Appeal Decision 189 - Certificate of Lawful
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January 2011 - Code a00189
Summary of Case (appeal
The property is a two-storey
end-of-terrace house with a pitched roof. Part of the main front elevation is set-back resulting in a second
ridge-line at a lower level than the main ridge-line. The application included a proposed part single-storey /
part two-storey rear extension with depth 3m (and eaves projecting to depth 3.32m). The single storey part of
this rear extension would have been within 2m of the boundary and would have eaves at height no greater than 3m.
The two-storey part of this rear extension would have been more than 2m from the boundary, and its roof would
have involved joining onto the second (lower) ridge-line and raising the latter to the same level as the main
(higher) ridge-line. As the proposals are relatively difficult to describe, please see the submitted
The application also included
a proposed porch. The porch would be located outside part of the front elevation that currently doesn’t contain
an external door (just windows).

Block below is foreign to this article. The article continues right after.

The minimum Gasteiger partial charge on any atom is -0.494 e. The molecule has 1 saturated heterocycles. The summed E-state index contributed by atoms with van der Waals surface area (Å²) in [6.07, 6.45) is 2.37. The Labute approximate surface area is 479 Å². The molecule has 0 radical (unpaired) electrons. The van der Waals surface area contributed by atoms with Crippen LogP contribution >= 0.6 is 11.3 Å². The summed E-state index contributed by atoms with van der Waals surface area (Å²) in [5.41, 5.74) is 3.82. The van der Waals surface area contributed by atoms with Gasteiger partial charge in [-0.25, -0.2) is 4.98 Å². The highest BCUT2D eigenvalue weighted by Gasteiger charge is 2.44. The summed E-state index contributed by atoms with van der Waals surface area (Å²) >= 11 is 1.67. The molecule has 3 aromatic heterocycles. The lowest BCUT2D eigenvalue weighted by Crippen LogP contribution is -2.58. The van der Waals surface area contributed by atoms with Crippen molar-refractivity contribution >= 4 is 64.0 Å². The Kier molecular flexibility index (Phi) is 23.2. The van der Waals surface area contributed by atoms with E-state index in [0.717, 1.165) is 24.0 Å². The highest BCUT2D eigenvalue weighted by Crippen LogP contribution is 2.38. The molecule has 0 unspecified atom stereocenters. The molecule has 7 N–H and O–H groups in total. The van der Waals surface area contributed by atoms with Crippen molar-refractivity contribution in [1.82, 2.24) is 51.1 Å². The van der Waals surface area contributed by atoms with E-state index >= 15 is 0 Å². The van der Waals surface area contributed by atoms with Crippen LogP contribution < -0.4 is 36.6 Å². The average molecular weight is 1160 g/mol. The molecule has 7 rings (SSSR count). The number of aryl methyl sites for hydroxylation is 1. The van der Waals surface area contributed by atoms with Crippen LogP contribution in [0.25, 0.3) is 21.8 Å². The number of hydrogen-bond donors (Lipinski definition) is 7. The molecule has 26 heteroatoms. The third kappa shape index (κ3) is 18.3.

The first key issue was
whether the proposed extension would be contrary to Class A, part A.1(f), which states that “Development is not
permitted by Class A if … the enlarged part of the dwellinghouse would have more than one storey and … (i)
extend beyond the rear wall of the original dwellinghouse by more than 3 metres”.
The Inspector stated the
“Schedule 2, Part 1, Class
A.1 (f) (i) of the GPDO limits development to the extent that when the enlarged part of the dwellinghouse would
have more than one storey it cannot extend beyond the rear wall of the original dwellinghouse by more than 3m.
The Council points out that, including the eaves overhang, the rear extension would have a maximum projection of
3.32m. This is despite the footprint of the extension having a depth of 3m. In my view it is normal practice for
sizes of buildings to be assessed on the basis of their ground coverage. This is a precise measurement.
Measurements of eaves overhangs and gutters can be influenced by, for example, the size of gutters used.